Caregivers Finally Catch A Break
Talk about a change of heart.
A few months back my blog dealt with the negative commentary emanating from Canadian government officials and targeting live-in caregivers, also known as the extended Filipino community in Canada.
Lo and behold, last week the very same government announced significant reforms to the caregiver program that can only be seen as hugely beneficial to the caregivers themselves.
Changes to the program include ending the live-in requirement. It will remain an option, but will no longer be mandatory. No longer will caregivers be forced to sleep where they work and have their wages garnished for room and board. It’s about time.
Of utmost importance to caregivers is the length of time they are separated from their spouses and children back home. As it stands now, a caregiver must first complete two years of full-time work in Canada before applying for Canadian permanent residence status and including their immediate family members in the application. Processing times are long and, in some cases, extend well beyond three years. Currently, there are 60,000 applications awaiting a decision. The government has committed to clear the backlog completely by 2016. A cap of 5,500 applications per year has now been imposed, with the goal of processing permanent resident applications within six months. If this goes as planned, it will be a praiseworthy accomplishment.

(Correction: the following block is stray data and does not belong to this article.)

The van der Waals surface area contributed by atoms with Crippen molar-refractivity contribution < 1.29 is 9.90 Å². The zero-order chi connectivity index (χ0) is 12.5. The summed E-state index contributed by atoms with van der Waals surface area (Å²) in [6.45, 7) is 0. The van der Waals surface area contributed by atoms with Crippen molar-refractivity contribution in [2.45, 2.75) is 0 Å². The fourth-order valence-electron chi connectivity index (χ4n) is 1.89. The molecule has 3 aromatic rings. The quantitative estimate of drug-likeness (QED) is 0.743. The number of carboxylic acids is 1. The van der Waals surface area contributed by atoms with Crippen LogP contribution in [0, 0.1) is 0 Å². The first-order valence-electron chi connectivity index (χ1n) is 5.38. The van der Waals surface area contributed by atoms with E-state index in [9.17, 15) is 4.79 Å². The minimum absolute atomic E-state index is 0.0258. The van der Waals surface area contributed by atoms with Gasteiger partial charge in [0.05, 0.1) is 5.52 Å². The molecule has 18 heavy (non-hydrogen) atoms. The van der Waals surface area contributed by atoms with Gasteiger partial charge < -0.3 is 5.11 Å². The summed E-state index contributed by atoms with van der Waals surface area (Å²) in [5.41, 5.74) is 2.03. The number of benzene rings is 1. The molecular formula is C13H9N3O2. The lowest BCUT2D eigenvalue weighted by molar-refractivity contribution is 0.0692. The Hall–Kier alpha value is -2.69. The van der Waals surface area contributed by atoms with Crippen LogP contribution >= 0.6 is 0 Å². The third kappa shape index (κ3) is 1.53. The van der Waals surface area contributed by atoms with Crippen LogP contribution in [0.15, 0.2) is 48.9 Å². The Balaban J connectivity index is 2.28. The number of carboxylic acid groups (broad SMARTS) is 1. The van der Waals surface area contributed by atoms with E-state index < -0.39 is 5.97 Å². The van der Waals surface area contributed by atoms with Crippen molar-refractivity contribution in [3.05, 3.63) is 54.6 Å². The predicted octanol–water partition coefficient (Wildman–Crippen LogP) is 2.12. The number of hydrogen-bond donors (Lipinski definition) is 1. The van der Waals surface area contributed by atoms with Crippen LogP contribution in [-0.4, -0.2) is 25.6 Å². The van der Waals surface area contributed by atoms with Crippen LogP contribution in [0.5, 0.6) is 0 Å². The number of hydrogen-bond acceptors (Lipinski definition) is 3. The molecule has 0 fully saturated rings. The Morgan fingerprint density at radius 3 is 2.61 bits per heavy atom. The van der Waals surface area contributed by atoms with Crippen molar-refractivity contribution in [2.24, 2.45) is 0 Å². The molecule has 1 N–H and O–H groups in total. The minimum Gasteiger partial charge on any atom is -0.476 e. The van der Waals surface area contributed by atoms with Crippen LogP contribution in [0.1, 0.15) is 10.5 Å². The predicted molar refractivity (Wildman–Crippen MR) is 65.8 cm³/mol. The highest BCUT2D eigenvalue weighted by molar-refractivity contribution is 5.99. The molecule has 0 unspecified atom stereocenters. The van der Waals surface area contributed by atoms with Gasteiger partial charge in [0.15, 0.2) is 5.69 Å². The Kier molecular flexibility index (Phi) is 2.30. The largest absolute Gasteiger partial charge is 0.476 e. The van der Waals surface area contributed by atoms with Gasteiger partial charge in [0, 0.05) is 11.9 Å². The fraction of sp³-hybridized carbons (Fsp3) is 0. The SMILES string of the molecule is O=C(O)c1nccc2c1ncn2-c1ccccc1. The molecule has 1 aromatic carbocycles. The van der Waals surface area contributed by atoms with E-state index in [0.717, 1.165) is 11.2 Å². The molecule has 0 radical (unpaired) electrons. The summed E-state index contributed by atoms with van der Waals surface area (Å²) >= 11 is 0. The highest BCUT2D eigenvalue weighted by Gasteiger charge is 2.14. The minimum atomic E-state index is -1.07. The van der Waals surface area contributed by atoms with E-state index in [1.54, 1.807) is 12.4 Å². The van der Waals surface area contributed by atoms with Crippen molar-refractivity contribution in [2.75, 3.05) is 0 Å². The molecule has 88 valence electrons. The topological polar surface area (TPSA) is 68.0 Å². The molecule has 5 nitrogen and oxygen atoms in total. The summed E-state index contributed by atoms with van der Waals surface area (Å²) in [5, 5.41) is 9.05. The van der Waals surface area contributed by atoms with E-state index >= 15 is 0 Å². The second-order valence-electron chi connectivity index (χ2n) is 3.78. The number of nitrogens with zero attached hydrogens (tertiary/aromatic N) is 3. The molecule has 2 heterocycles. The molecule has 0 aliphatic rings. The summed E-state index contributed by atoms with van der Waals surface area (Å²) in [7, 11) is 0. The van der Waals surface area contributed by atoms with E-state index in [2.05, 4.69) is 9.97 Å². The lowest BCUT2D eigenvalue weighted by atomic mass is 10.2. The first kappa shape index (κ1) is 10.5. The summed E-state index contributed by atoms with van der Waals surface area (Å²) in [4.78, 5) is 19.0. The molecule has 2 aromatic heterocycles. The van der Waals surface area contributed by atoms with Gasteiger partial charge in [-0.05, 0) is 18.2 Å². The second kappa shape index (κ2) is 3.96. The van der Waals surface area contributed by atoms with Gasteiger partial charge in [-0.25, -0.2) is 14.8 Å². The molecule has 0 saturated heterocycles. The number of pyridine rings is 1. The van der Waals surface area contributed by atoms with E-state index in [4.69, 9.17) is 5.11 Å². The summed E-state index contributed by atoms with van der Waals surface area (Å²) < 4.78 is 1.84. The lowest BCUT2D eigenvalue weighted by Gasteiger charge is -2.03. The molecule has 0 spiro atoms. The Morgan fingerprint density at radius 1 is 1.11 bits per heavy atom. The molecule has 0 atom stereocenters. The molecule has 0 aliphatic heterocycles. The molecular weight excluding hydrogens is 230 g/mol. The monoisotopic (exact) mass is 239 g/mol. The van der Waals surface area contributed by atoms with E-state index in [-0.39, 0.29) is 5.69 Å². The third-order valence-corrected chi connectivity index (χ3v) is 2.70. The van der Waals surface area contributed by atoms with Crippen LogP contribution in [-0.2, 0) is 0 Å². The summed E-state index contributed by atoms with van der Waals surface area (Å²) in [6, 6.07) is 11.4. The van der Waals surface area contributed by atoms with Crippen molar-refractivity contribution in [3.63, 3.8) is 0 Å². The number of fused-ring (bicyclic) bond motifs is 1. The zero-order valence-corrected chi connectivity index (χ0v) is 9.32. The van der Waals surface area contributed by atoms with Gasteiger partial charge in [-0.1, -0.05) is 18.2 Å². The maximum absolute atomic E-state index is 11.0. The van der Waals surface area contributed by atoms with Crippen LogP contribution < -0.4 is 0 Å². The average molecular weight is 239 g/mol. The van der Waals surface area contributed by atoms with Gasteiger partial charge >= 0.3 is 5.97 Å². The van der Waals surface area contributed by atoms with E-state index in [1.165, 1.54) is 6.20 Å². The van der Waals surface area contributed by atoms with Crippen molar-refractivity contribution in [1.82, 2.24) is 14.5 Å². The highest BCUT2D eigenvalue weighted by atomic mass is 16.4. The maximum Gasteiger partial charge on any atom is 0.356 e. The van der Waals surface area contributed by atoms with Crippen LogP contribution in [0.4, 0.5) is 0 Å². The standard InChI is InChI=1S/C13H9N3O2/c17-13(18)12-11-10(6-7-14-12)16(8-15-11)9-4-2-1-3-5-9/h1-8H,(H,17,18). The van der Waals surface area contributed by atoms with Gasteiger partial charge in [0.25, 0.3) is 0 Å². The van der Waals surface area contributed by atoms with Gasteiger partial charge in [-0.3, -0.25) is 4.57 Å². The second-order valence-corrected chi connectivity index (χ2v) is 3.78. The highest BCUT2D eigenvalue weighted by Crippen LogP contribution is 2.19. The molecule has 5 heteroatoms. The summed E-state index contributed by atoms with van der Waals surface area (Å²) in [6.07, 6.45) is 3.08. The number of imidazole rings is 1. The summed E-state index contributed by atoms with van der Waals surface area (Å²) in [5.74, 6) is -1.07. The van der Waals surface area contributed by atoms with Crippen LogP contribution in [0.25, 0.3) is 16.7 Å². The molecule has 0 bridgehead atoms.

As I have stated previously, caregivers are dedicated, hard-working individuals. They do the type of work that Canadians shun, at any reasonable wage. I, for one, am glad that they are finally getting their just due. Better late than never.